Absolutely not! Many seniors simply don’t qualify. For instance, if you are healthy and in your 70’s, it is doubtful that you could find a buyer for your policy. Life settlement investors and their intermediaries are looking to buy life insurance policies of individuals who are nearing life expectancy. Typically, the insured is in their 80’s and/or in poor health. Even if you do qualify to sell your policy, it’s important to look at what option makes the best sense for your particular situation.
Oftentimes, retirees have “lazy assets” that could be put to better use. There are better options than earning one percent or so in a bank certificate of deposit. Sometimes, a reverse mortgage may make sense. (Learn more about that option in this podcast with Kim Butler.) Or perhaps you can change the SEQUENCE of how you are spending your assets. This strategy can help and reduce taxes and increase income!
We invite you to schedule an appointment to learn about ways to generate more cash flow. You can also sign up for our Prosperity Accelerator pack and you will receive an ebook and articles with our favorite strategies for income.
Do you own a whole life insurance policy? One advantage of a whole-life policy is that it gives you many options. For instance, the cash value can be used to pay up premiums so that no more premium payments are ever needed! There are other ways to use your policy to obtain cash (while you’re still living) – withOUT having to sell your policy.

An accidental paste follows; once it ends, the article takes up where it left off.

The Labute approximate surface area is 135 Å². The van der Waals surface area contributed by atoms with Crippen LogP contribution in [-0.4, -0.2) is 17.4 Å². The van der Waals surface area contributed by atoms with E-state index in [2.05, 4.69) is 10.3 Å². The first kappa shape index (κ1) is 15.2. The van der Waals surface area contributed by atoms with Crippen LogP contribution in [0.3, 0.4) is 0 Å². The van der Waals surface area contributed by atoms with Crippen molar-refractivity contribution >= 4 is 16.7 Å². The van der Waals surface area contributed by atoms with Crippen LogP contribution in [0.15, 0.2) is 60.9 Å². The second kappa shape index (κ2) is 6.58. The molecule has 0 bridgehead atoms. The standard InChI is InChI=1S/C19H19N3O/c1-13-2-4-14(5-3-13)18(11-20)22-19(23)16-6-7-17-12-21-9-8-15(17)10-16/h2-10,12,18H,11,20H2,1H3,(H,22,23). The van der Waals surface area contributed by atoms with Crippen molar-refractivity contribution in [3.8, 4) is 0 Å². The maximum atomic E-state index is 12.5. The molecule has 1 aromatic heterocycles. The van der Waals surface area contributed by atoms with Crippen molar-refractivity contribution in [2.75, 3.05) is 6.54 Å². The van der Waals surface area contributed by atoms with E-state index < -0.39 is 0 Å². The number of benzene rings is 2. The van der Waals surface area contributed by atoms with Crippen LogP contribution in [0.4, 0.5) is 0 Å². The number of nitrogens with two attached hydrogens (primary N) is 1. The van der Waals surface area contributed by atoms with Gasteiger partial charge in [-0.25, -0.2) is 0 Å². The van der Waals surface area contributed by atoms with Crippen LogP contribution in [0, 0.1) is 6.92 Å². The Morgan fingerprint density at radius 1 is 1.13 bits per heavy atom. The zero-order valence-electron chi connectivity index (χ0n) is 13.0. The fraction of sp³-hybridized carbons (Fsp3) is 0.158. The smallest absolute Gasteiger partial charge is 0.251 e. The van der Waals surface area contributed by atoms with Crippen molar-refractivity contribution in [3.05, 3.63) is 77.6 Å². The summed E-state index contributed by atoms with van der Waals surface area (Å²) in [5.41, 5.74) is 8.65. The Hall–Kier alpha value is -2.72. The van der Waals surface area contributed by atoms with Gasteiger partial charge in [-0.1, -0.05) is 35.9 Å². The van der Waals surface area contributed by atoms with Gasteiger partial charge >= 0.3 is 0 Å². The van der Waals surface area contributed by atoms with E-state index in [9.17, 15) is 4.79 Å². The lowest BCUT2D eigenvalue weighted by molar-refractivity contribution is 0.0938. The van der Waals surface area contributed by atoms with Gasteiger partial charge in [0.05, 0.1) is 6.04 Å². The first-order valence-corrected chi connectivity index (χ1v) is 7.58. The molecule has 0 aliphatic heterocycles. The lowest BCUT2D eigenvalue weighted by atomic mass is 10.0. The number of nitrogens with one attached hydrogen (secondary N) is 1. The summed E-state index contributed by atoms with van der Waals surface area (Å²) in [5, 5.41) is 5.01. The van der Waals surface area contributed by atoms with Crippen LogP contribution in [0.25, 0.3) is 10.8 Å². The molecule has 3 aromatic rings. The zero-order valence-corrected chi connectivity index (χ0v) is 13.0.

Are you interested in investing in Life Settlement Funds?
“I am proud to be paying taxes in the United States. The only thing is, I could be just as proud for half of the money.” –Arthur Godfrey
Take the Sting out of Taxes with An Innovative Roth Conversion
Last week in “Escaping the Tax Deferral Trap, Part 1,” we busted the myth that tax-deferred retirement plans save money in the long run. (Not unless taxes go down and/or you earn less in retirement.) We looked at the truth about traditional 401(k)s and IRAs and explored some of the ways you can free your money from a tax-deferred account.
However, there are many situations where it pays to KEEP your dollars in a tax-deferred account, such as: